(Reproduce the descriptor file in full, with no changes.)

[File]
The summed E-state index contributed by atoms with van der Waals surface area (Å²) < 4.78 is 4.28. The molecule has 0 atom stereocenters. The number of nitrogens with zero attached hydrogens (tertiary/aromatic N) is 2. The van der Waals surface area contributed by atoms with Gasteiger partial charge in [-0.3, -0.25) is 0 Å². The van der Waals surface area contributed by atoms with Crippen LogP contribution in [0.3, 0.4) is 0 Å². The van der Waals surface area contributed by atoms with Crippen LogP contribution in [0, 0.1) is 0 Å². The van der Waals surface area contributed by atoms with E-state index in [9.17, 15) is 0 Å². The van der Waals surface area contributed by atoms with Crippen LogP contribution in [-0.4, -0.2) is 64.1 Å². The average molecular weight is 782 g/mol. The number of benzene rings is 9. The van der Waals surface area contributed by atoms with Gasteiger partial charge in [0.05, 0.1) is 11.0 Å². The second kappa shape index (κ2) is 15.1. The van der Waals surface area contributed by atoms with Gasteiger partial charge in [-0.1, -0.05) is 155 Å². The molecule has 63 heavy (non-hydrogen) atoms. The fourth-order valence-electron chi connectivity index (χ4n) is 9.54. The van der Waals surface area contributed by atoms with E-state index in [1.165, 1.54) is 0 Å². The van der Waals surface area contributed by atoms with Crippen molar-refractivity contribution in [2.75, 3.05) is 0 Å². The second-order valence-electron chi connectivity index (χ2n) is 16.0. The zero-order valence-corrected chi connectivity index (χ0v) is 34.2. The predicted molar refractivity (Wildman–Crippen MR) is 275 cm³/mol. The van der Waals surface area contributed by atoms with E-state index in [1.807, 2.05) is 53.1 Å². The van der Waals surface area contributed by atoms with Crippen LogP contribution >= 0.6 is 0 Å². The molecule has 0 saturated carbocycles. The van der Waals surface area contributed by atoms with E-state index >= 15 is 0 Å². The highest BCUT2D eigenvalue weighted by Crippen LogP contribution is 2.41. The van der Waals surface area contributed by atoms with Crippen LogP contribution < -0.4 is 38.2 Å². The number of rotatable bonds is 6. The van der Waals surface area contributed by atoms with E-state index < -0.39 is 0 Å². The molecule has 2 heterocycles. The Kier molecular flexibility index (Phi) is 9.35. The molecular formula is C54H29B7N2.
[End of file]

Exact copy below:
The summed E-state index contributed by atoms with van der Waals surface area (Å²) < 4.78 is 4.28. The molecule has 0 atom stereocenters. The number of nitrogens with zero attached hydrogens (tertiary/aromatic N) is 2. The van der Waals surface area contributed by atoms with Gasteiger partial charge in [-0.3, -0.25) is 0 Å². The van der Waals surface area contributed by atoms with Crippen LogP contribution in [0.3, 0.4) is 0 Å². The van der Waals surface area contributed by atoms with Crippen LogP contribution in [0, 0.1) is 0 Å². The van der Waals surface area contributed by atoms with E-state index in [9.17, 15) is 0 Å². The van der Waals surface area contributed by atoms with Crippen LogP contribution in [-0.4, -0.2) is 64.1 Å². The average molecular weight is 782 g/mol. The number of benzene rings is 9. The van der Waals surface area contributed by atoms with Gasteiger partial charge in [0.05, 0.1) is 11.0 Å². The second kappa shape index (κ2) is 15.1. The van der Waals surface area contributed by atoms with Gasteiger partial charge in [-0.1, -0.05) is 155 Å². The molecule has 63 heavy (non-hydrogen) atoms. The fourth-order valence-electron chi connectivity index (χ4n) is 9.54. The van der Waals surface area contributed by atoms with E-state index in [1.165, 1.54) is 0 Å². The van der Waals surface area contributed by atoms with Crippen molar-refractivity contribution in [2.75, 3.05) is 0 Å². The second-order valence-electron chi connectivity index (χ2n) is 16.0. The zero-order valence-corrected chi connectivity index (χ0v) is 34.2. The predicted molar refractivity (Wildman–Crippen MR) is 275 cm³/mol. The van der Waals surface area contributed by atoms with E-state index in [1.807, 2.05) is 53.1 Å². The van der Waals surface area contributed by atoms with Crippen LogP contribution >= 0.6 is 0 Å². The molecule has 0 saturated carbocycles. The van der Waals surface area contributed by atoms with E-state index >= 15 is 0 Å². The highest BCUT2D eigenvalue weighted by Crippen LogP contribution is 2.41. The van der Waals surface area contributed by atoms with Crippen LogP contribution < -0.4 is 38.2 Å². The number of rotatable bonds is 6. The van der Waals surface area contributed by atoms with E-state index < -0.39 is 0 Å². The molecule has 2 heterocycles. The Kier molecular flexibility index (Phi) is 9.35. The molecular formula is C54H29B7N2.